In the highlighted paragraph from NCERT textbook, they mention that cellular organisation is the defining property of life forms while metabolism without exception is also the defining property of life forms. My doubt is whether the term 'metabolism' also includes the metabolism reaction in vitro condition too or metabolism only means all the chemical reactions occuring in the cell excluding in vitro condition. If what I mean is true, does cellular organisation and metabolism both mean the same thing? But then again if both are the same thing, metabolism also should be the defining property of life forms, but it is not the case as mentioned by my textbook. So that means both metabolism and cellular organisation are different things. Is this right?
This paragraph appears to draw a distinction between "the sum total of all reactions in cells" and "some isolated reactions that occur in cells". The former is "metabolism" and one defining trait of life; the latter are "metabolic reactions" and can occur in a test tube, and if so they do not fit tidily in a living/nonliving distinction (the paragraph talks about "not living things" but "surely living reactions", which is one way of illustrating the confusion I guess).
As to whether "metabolism" and "cellular structure" are the same thing, I think it's not so much that they're literally the same thing but they're not really separable, are they. The cellular structure is made by "all the chemical reactions in the cell", and "all the chemical reactions in the cell" are mediated by the cellular structure. It's a bit like trying to separate out "a race" from "the people running in the race". You can have one or two metabolic reactions happening in vitro, but if you had all of them in your test tube, happening the same way they do in the cell, you'd have a cell.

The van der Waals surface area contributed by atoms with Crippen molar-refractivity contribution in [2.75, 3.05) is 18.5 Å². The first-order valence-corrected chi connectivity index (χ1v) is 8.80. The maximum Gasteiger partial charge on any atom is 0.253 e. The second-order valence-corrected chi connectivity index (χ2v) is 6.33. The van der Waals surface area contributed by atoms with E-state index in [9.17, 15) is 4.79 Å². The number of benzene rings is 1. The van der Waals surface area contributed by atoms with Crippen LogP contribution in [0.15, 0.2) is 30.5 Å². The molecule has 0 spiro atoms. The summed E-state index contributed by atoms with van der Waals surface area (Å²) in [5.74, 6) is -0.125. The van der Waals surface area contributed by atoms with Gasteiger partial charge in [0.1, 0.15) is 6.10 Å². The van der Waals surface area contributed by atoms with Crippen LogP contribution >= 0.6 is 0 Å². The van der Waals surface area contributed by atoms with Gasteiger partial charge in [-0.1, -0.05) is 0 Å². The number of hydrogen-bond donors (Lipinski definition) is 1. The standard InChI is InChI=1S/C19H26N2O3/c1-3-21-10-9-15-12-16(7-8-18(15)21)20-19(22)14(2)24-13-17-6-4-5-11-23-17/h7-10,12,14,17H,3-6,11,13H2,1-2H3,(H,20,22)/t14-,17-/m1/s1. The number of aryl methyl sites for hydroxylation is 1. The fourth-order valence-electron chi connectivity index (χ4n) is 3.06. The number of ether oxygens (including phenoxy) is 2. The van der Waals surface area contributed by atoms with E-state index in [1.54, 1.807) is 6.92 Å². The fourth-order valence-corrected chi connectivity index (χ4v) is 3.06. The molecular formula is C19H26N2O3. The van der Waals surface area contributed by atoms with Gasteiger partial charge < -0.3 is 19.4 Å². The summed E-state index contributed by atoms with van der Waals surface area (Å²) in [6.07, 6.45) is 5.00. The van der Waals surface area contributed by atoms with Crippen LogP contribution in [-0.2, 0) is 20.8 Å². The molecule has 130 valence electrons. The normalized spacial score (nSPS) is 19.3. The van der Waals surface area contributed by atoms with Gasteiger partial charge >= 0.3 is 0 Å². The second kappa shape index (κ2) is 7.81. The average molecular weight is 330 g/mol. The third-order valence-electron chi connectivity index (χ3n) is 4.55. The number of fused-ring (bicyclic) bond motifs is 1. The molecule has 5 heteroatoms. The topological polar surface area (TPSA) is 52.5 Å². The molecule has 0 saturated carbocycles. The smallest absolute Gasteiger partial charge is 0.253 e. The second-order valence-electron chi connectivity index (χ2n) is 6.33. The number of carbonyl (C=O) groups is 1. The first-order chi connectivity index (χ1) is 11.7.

The reality of course is that there isn't a single all-encompassing definition of "life", so don't try and nitpick things too much. Metabolism is important because it's what allows living things to do what living things do, thermodynamically speaking. Cellular structure is important because it happens to be the way all living things implement their metabolism, and arguably it is a necessary requirement for metabolism to occur (there are arguments for why you need a small space enclosed by a membrane for example). Other things are also important like reproduction (and other near-universal feature of life that is a basic thing living things do, and allows Darwinian evolution), being subject to Darwinian evolution (because that is the process that leads life to being optimized in the way it is, and able to do the things it does to begin with), sensing and reacting to its environment (all this stuff about "what life does", well, those are universal things life does)... That means you can have arguable examples like viruses, which I would expect your textbook to call "nonliving" because they do not have metabolism or a cellular structure, but some others might call "living" because they have genetic information, replicate, are subject to Darwinian evolution and share a common ancestor with all other known life. The labels are less important than the features one is discussing at any one time. I expect your textbook probably says something like this at some point.